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HL20: Nancy M. Schlichting—Leadership for the Organization and the Community

Jim Molpus, for HealthLeaders Media, December 13, 2012

Schlichting says her role as CEO boils down to doing three things correctly. First is, of course, leadership itself, which she defines as "how you build the team, how you create the culture, and how you manage conflict," she says. "It's also how you provide leadership both within and outside the organization. And it is having a good sense of yourself and what drives you—your values and guiding principles that help you make decisions that are not always perfectly aligned with everything."

Schlichting says she relied on those values when she and her leadership team made the difficult decision to close Henry Ford Macomb Hospital, Warren campus, this year after years of declining census and revenues.

"It was tough," she says. "I have closed three hospitals in the past 10 years. We have also built and doubled the size of the organization, but you make some very hard choices. It is not just what you do but how you do it." The "how" in this case was to close the hospital but to find new assignments in the health system for the approximately 500 affected employees. "We just could not make it work at this hospital. The scale was too small, but we tried everything," she says. "We did not want the employees to suffer so we made the decision that we were going to absorb those 500 people into the organization. It was a cost hit for us, but it would have been a cost hit no matter what we did. Those issues really define our organization."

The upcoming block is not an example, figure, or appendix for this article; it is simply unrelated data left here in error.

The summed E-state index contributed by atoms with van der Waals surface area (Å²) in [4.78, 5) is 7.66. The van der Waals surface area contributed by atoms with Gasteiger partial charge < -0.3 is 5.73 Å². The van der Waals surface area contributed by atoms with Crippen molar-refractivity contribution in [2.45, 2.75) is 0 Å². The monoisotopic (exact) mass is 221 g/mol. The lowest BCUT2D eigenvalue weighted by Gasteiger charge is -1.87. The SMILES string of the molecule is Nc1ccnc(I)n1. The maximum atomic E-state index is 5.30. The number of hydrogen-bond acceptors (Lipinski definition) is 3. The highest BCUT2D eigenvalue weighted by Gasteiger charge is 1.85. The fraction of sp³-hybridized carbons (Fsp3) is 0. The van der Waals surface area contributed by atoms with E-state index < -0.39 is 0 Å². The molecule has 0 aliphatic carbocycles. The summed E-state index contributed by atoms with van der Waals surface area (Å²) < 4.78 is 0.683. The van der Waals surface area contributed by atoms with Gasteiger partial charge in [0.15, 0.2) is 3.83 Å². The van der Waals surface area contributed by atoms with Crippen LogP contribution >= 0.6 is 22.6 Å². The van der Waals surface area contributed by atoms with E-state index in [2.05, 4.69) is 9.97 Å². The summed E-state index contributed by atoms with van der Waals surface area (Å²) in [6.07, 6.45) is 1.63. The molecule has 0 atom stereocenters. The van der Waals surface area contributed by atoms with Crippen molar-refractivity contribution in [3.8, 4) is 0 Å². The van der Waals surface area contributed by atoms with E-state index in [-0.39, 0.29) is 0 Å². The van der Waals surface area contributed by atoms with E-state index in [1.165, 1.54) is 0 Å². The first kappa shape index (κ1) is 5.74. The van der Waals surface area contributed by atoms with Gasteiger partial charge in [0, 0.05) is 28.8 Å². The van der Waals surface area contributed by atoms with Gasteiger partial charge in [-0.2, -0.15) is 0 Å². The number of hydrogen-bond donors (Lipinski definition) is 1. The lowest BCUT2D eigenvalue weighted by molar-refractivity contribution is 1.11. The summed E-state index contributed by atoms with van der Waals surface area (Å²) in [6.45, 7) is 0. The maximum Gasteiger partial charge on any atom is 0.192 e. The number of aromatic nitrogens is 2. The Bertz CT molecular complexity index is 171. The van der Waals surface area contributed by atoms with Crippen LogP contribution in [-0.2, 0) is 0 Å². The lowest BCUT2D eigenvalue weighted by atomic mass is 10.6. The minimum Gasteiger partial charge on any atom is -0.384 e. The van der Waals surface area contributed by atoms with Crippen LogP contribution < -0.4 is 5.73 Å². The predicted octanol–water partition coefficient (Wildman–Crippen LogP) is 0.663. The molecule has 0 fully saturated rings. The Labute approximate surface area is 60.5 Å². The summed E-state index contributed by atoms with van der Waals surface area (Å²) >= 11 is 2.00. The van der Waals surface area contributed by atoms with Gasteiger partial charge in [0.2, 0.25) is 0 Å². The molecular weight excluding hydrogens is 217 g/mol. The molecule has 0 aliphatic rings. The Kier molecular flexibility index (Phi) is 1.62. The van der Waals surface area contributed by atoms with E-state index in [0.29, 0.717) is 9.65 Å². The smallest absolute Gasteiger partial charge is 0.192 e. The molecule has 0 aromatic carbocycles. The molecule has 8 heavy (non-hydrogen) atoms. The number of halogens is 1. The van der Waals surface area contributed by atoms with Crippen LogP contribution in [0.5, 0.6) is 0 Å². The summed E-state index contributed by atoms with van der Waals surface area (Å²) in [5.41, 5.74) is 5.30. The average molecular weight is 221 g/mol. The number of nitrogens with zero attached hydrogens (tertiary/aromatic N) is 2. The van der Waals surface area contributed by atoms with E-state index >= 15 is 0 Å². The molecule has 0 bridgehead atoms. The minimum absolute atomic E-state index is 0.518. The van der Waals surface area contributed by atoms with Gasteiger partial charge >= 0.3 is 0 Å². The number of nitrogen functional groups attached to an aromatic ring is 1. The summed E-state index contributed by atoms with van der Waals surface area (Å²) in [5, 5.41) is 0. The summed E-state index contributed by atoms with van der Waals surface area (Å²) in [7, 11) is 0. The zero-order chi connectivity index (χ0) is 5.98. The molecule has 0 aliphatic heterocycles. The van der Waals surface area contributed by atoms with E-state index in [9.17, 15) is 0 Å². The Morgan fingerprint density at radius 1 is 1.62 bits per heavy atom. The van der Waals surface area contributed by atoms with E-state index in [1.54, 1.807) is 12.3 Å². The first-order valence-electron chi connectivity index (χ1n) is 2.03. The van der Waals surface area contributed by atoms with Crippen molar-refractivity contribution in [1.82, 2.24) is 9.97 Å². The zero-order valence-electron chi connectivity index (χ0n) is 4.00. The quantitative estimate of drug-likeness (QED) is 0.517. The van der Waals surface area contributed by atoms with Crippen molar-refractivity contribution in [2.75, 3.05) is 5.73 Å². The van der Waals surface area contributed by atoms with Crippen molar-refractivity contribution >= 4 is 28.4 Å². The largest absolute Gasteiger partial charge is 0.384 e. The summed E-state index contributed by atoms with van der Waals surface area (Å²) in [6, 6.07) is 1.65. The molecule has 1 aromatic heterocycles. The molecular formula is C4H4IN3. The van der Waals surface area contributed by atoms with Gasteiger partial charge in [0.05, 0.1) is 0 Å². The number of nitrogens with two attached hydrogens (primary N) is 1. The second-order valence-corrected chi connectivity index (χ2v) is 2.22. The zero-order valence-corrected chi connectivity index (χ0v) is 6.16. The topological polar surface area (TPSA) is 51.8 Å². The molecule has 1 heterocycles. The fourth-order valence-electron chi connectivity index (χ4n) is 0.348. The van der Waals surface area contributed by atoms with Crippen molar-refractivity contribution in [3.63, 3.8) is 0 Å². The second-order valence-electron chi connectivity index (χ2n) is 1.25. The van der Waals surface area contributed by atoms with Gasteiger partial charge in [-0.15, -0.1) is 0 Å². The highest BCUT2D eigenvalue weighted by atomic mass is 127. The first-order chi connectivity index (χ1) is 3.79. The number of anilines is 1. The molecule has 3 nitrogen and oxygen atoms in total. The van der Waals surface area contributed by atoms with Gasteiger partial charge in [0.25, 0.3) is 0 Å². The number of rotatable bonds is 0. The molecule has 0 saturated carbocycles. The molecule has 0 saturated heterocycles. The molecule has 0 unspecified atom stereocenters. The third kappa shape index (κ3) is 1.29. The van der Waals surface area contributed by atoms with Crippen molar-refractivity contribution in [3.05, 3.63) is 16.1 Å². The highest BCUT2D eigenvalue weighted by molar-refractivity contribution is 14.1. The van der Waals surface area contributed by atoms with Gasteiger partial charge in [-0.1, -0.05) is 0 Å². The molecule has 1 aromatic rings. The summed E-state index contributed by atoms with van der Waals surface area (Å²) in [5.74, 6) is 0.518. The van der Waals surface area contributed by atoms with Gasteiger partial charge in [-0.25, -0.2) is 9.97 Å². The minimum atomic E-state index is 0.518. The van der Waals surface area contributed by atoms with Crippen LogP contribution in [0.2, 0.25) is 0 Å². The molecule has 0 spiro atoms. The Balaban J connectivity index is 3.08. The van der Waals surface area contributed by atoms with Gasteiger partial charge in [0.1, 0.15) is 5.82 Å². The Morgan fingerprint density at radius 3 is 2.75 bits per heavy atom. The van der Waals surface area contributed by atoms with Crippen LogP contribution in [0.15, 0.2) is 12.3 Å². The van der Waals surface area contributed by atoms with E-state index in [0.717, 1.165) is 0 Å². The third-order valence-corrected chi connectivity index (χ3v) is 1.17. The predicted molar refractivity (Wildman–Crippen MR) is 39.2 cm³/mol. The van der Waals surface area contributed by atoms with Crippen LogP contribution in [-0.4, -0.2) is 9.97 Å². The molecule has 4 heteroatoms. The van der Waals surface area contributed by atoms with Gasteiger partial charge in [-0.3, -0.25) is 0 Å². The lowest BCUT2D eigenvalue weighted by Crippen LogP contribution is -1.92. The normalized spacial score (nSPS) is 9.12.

The second leadership quality that defines her is "having clear and sometimes risky strategies," she says, which for her included investing in the health system's main inner-city campus at a time when other employers were leaving.

"We did it because our hospital in Detroit, the flagship, is a jewel," she says. "It had been undervalued, underappreciated, and under-invested in for a long time. I also wanted to tell the community we had not abandoned them in any way. While we were building a hospital in the suburbs, we were very committed to the city. Those things end up being very strategic but are also symbolic of who were are and what we stand for."

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